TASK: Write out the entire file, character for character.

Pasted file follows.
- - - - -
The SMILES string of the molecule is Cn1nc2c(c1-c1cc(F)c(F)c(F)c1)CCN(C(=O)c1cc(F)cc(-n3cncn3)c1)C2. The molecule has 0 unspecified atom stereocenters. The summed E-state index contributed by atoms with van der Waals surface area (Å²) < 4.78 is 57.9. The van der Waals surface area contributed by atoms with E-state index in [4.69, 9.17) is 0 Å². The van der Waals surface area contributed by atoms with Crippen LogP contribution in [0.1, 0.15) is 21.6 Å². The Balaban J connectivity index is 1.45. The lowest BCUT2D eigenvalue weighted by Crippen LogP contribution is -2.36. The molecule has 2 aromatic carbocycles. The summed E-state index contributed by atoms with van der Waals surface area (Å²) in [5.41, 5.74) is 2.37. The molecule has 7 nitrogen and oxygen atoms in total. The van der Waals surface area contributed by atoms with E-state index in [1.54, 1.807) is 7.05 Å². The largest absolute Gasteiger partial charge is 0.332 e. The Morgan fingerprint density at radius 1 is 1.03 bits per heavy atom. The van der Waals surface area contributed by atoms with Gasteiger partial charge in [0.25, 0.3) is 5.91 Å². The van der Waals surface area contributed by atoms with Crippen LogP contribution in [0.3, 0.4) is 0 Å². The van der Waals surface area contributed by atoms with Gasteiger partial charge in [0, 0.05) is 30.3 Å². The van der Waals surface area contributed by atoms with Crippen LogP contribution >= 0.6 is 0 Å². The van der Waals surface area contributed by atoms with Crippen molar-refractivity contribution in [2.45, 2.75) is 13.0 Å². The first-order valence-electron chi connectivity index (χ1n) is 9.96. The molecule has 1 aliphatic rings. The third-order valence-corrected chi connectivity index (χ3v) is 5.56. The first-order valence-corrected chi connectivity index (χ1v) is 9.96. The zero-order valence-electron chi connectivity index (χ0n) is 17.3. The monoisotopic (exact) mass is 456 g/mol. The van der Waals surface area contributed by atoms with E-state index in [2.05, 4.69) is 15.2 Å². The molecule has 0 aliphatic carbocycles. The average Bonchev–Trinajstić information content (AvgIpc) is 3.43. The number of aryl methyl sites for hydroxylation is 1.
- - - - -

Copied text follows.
The SMILES string of the molecule is Cn1nc2c(c1-c1cc(F)c(F)c(F)c1)CCN(C(=O)c1cc(F)cc(-n3cncn3)c1)C2. The molecule has 0 unspecified atom stereocenters. The summed E-state index contributed by atoms with van der Waals surface area (Å²) < 4.78 is 57.9. The van der Waals surface area contributed by atoms with E-state index in [4.69, 9.17) is 0 Å². The van der Waals surface area contributed by atoms with Crippen LogP contribution in [0.1, 0.15) is 21.6 Å². The Balaban J connectivity index is 1.45. The lowest BCUT2D eigenvalue weighted by Crippen LogP contribution is -2.36. The molecule has 2 aromatic carbocycles. The summed E-state index contributed by atoms with van der Waals surface area (Å²) in [5.41, 5.74) is 2.37. The molecule has 7 nitrogen and oxygen atoms in total. The van der Waals surface area contributed by atoms with E-state index in [1.54, 1.807) is 7.05 Å². The largest absolute Gasteiger partial charge is 0.332 e. The Morgan fingerprint density at radius 1 is 1.03 bits per heavy atom. The van der Waals surface area contributed by atoms with Gasteiger partial charge in [0.25, 0.3) is 5.91 Å². The van der Waals surface area contributed by atoms with Crippen LogP contribution in [0.3, 0.4) is 0 Å². The van der Waals surface area contributed by atoms with Gasteiger partial charge in [0, 0.05) is 30.3 Å². The van der Waals surface area contributed by atoms with Crippen LogP contribution >= 0.6 is 0 Å². The van der Waals surface area contributed by atoms with Crippen molar-refractivity contribution in [2.45, 2.75) is 13.0 Å². The first-order valence-electron chi connectivity index (χ1n) is 9.96. The molecule has 1 aliphatic rings. The third-order valence-corrected chi connectivity index (χ3v) is 5.56. The first-order valence-corrected chi connectivity index (χ1v) is 9.96. The zero-order valence-electron chi connectivity index (χ0n) is 17.3. The monoisotopic (exact) mass is 456 g/mol. The van der Waals surface area contributed by atoms with E-state index in [2.05, 4.69) is 15.2 Å². The molecule has 0 aliphatic carbocycles. The average Bonchev–Trinajstić information content (AvgIpc) is 3.43. The number of aryl methyl sites for hydroxylation is 1.